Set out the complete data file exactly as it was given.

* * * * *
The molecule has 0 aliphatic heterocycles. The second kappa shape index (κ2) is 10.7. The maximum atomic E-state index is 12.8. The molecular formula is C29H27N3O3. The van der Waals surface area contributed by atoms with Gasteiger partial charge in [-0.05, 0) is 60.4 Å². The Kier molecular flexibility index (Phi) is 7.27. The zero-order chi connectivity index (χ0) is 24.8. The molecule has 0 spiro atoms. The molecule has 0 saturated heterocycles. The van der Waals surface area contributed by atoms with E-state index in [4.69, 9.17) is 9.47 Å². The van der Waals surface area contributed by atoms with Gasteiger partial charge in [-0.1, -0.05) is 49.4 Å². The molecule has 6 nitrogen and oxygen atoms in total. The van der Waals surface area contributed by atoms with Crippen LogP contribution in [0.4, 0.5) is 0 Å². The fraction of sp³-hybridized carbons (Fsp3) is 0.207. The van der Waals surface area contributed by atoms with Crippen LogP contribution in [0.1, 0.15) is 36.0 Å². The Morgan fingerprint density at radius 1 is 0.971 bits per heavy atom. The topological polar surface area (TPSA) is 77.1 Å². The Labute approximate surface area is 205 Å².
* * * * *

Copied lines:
The molecule has 0 aliphatic heterocycles. The second kappa shape index (κ2) is 10.7. The maximum atomic E-state index is 12.8. The molecular formula is C29H27N3O3. The van der Waals surface area contributed by atoms with Gasteiger partial charge in [-0.05, 0) is 60.4 Å². The Kier molecular flexibility index (Phi) is 7.27. The zero-order chi connectivity index (χ0) is 24.8. The molecule has 0 spiro atoms. The molecule has 0 saturated heterocycles. The van der Waals surface area contributed by atoms with E-state index in [4.69, 9.17) is 9.47 Å². The van der Waals surface area contributed by atoms with Gasteiger partial charge in [-0.1, -0.05) is 49.4 Å². The molecule has 6 nitrogen and oxygen atoms in total. The van der Waals surface area contributed by atoms with Crippen LogP contribution in [0.4, 0.5) is 0 Å². The fraction of sp³-hybridized carbons (Fsp3) is 0.207. The van der Waals surface area contributed by atoms with Crippen LogP contribution in [0.1, 0.15) is 36.0 Å². The Morgan fingerprint density at radius 1 is 0.971 bits per heavy atom. The topological polar surface area (TPSA) is 77.1 Å². The Labute approximate surface area is 205 Å².